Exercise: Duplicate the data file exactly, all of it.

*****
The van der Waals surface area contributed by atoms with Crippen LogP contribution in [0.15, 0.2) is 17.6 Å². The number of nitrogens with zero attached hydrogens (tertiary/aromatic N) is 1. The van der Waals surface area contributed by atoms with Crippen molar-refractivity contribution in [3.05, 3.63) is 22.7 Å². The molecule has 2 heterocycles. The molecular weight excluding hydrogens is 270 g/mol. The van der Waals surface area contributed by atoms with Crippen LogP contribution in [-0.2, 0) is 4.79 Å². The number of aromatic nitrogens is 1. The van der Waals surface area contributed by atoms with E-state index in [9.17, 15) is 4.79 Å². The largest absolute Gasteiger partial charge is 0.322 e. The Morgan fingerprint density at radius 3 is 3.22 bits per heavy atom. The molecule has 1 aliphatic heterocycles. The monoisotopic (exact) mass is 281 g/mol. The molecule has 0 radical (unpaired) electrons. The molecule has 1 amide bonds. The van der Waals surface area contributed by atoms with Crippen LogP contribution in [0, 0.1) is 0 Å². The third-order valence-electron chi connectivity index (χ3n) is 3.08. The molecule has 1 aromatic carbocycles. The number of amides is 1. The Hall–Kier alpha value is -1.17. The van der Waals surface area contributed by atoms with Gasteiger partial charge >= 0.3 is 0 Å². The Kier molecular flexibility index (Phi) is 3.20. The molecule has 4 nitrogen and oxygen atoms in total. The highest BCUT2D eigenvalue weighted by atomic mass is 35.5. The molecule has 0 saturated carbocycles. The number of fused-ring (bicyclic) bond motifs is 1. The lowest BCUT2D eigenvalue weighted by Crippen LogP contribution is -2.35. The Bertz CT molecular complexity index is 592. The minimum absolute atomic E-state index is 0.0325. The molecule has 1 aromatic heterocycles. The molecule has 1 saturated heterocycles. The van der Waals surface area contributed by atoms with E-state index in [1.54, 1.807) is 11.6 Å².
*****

The van der Waals surface area contributed by atoms with Crippen LogP contribution in [0.15, 0.2) is 17.6 Å². The number of nitrogens with zero attached hydrogens (tertiary/aromatic N) is 1. The van der Waals surface area contributed by atoms with Crippen molar-refractivity contribution in [3.05, 3.63) is 22.7 Å². The molecule has 2 heterocycles. The molecular weight excluding hydrogens is 270 g/mol. The van der Waals surface area contributed by atoms with Crippen LogP contribution in [-0.2, 0) is 4.79 Å². The number of aromatic nitrogens is 1. The van der Waals surface area contributed by atoms with E-state index in [9.17, 15) is 4.79 Å². The largest absolute Gasteiger partial charge is 0.322 e. The Morgan fingerprint density at radius 3 is 3.22 bits per heavy atom. The molecule has 1 aliphatic heterocycles. The monoisotopic (exact) mass is 281 g/mol. The molecule has 0 radical (unpaired) electrons. The molecule has 1 amide bonds. The van der Waals surface area contributed by atoms with Crippen LogP contribution in [0, 0.1) is 0 Å². The third-order valence-electron chi connectivity index (χ3n) is 3.08. The molecule has 1 aromatic carbocycles. The number of amides is 1. The Hall–Kier alpha value is -1.17. The van der Waals surface area contributed by atoms with Gasteiger partial charge >= 0.3 is 0 Å². The Kier molecular flexibility index (Phi) is 3.20. The molecule has 4 nitrogen and oxygen atoms in total. The highest BCUT2D eigenvalue weighted by atomic mass is 35.5. The molecule has 0 saturated carbocycles. The number of fused-ring (bicyclic) bond motifs is 1. The lowest BCUT2D eigenvalue weighted by Crippen LogP contribution is -2.35. The Bertz CT molecular complexity index is 592. The minimum absolute atomic E-state index is 0.0325. The molecule has 1 aromatic heterocycles. The molecule has 1 saturated heterocycles. The van der Waals surface area contributed by atoms with E-state index in [1.54, 1.807) is 11.6 Å².